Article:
The other day I happened to catch the 1931 film version of Frankenstein on TCM, the one with the iconic Boris Karloff portrayal of the monster.
I assumed I’d seen it before (I know I’ve seen bits of it anyway), but either I never watched the whole thing, or I was a kid and I’d forgotten most of it.
Several things surprised me, mostly surrounding the character of Henry Frankenstein. For starters, he was much less maniacal than I expected. True, he went a bit off the deep end for a while there, but he came back to his senses rather quickly when he realized he’d made a mistake. It was the other doctor, who did not follow through on his promise to destroy the monster, that allowed him to escape.
Later, my expectation was that the townspeople would rise up in anger against Dr. Frankenstein for having created this monster. Not so. Henry is actually one of the leaders of the posse going after the monster, and nobody seems to hold it against him. In fact, they save his life in the end. I expected a more tragic end for him.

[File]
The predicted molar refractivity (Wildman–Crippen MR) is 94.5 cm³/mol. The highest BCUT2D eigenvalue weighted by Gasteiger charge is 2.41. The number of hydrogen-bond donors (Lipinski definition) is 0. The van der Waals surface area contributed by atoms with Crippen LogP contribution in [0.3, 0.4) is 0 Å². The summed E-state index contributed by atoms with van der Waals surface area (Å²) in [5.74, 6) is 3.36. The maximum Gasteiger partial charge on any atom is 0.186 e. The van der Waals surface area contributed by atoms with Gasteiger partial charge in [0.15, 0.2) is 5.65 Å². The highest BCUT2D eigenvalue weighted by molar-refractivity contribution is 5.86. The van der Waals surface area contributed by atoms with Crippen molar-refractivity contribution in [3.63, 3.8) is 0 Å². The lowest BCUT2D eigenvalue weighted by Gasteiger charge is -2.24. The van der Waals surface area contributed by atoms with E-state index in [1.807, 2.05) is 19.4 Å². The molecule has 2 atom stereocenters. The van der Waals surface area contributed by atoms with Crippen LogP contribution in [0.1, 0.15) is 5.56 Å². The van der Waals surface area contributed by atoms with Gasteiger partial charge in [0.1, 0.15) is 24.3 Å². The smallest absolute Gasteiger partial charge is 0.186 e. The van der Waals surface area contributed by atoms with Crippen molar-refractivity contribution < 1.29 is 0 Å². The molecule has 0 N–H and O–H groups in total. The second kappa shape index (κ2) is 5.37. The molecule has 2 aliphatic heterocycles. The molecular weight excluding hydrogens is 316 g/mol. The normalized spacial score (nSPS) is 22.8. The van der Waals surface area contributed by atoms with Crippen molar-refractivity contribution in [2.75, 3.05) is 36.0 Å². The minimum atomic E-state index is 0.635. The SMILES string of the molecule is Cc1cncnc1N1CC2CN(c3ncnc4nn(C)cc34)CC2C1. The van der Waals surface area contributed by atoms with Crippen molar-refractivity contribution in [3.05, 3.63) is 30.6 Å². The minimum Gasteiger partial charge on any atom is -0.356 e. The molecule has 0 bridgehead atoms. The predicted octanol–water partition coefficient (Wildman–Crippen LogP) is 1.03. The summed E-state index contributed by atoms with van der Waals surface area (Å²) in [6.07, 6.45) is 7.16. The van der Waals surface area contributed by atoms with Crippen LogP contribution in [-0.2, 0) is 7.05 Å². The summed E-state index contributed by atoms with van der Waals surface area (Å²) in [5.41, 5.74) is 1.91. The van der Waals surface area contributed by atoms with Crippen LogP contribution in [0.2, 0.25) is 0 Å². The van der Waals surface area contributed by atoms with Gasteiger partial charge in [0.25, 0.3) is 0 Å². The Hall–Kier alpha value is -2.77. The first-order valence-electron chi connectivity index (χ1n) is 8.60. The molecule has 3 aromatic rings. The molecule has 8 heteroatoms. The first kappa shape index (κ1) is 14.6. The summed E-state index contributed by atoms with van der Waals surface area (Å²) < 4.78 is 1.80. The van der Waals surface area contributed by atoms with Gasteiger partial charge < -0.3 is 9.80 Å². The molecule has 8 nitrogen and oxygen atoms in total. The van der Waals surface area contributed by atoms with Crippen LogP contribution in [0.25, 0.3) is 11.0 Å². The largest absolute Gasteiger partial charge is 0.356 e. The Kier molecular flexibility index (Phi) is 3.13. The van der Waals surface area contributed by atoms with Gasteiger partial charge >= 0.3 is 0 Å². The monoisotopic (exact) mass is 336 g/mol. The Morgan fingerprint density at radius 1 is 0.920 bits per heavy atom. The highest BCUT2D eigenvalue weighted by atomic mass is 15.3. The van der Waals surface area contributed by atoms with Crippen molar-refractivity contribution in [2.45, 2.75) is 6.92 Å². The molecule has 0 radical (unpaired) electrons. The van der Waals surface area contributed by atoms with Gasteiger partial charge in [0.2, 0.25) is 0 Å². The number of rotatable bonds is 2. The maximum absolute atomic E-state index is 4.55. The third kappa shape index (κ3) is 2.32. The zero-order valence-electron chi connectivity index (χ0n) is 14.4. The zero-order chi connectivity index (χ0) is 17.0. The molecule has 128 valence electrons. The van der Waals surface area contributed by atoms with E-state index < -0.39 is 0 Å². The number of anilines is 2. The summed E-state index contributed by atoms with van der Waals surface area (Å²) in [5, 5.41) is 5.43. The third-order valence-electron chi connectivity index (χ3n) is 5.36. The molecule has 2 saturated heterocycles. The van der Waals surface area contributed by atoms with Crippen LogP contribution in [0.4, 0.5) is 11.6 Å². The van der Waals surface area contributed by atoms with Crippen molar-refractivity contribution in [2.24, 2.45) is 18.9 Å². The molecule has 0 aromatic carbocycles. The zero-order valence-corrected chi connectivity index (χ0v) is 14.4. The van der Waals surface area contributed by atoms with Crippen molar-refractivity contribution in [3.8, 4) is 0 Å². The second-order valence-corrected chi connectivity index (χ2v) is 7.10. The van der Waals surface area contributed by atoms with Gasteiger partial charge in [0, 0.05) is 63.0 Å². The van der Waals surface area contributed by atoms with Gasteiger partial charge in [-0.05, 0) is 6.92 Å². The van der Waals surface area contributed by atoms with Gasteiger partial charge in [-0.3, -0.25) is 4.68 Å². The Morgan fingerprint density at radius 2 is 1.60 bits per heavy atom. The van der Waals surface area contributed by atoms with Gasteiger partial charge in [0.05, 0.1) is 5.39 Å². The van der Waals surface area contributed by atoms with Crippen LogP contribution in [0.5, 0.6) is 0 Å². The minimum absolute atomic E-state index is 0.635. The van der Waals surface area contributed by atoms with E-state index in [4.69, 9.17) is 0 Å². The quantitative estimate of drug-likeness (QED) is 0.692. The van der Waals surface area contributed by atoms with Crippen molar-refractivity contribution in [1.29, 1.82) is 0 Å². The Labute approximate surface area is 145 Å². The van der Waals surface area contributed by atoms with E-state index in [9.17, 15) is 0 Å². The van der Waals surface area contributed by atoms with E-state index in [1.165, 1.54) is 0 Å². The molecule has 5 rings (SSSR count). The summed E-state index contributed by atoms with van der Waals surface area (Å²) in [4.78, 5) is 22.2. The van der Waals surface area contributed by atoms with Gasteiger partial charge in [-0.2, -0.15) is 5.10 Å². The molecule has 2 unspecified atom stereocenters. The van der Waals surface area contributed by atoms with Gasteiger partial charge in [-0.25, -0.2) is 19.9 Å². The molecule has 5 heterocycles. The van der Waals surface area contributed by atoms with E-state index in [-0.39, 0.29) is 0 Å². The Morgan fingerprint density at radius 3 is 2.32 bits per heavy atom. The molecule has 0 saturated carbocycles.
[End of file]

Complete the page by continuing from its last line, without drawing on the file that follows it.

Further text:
Other observations: The climactic scene of the burning windmill looked magnificent. But the preceding scenes on the mountain – with the obviously fake muslin sky backdrop and everybody walking past the same rock over and over – were jarringly cheesy.
The film is only 70 minutes long! No screwing around here, we get right to the point. It’s a crisply told, fast-paced story that kept me fascinated start to finish.
Anyway, that’s about it. I have no really profound insights here, just wanted to share the fact that this 80-year-old classic was still able to entertain and surprise me, and to open up the floor for any further discussion.
MODERATOR INTERJECTS NOTE: This thread was started in April 2011, and is revived in March 2014 in Post #20. – CKDH